Perhaps opera’s most well-known work, and certainly one of the most beloved, Puccini’s La bohème remains one of the most performed worldwide. If you’re a first time opera-goer, or someone who loves a classic romance, we think you’ll love La bohème.
Read up on Puccini’s enduring story of love before our 2021/22 Season production:
Bring your tissues
First performed on February 1, 1896, Puccini’s romantic opera is one of the best known in the repertoire. The story follows Bohemian writer Rodolfo and seamstress Mimì’s whirlwind romance, as both struggle with life as impoverished Parisians.
As well as being one of the best-loved operas to date, the archetypal love story between Mimì and Rodolfo is one of the most famous. Find out more about one of opera’s greatest love stories, and many more, in our guide.
It’s based on a series of short stories by Henri Murger
French novelist Murger, wrote the semi-biographical work Scènes de la vie de bohème (Scenes from bohemian life), having experienced life as a poor writer living in Paris. The character Rodolphe (Rodolfo in the opera), is based on Murger himself, while Mimì was inspired on the author’s mistress, Lucile Louvet. Depictions of Bohemian life were common in the nineteenth century. Although the original meaning referred to Romani travellers, the term was soon romanticised to describe the non-traditional lifestyle of aspiring artists and creatives.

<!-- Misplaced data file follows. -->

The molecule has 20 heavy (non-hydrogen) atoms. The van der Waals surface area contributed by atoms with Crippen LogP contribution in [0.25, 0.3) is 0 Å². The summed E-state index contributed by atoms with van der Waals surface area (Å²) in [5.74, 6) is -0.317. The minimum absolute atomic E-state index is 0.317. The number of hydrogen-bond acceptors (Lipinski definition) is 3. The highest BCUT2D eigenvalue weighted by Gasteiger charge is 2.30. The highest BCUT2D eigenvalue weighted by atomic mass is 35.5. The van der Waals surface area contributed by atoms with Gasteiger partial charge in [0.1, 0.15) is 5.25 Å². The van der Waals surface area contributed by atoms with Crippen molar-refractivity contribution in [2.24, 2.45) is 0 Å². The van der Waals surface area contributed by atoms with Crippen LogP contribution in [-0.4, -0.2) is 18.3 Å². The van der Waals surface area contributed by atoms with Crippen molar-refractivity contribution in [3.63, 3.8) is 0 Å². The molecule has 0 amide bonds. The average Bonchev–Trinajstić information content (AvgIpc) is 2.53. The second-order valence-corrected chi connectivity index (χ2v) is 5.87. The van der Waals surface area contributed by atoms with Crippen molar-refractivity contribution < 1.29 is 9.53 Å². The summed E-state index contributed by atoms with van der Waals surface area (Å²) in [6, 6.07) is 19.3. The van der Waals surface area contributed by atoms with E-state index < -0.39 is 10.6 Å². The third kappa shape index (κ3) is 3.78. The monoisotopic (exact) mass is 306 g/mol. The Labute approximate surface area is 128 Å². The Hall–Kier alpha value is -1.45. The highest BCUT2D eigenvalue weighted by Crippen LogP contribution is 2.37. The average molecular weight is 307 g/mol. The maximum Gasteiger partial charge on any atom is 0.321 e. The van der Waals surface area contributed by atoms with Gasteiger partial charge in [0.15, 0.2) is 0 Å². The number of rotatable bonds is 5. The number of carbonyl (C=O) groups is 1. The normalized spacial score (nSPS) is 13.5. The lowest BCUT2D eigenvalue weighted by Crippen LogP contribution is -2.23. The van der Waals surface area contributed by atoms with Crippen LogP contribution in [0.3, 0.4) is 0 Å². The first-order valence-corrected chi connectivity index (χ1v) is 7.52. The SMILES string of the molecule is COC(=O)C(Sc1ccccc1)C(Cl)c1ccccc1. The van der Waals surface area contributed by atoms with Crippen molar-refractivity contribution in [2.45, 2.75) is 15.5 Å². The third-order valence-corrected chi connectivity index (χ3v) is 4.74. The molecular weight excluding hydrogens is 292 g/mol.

Puccini wasn’t the only composer of the time giving Bohème operatic treatment
In the late 1800s Puccini was in the process of composing his next big opera after Manon Lescaut. Although he had decided on giving Giovanni Verga’s novel La Lupa operatic treatment, he soon abandoned the project in favour of Murger’s novel.
Composer Ruggero Leoncavallo (of Pagliacci fame) had already begun working on his adaptation of Scènes, something that Puccini was well aware of, having already seen Leoncavallo’s libretto. The two composers publicly rowed over who should get to write their Bohème. In the end, both composers staged their works (although Puccini finished a year earlier), deciding that the public would judge their favourite; the rest is history.
Jonathan Miller's masterwork
Musetta's Waltz from La bohème
Colline's Aria from La bohème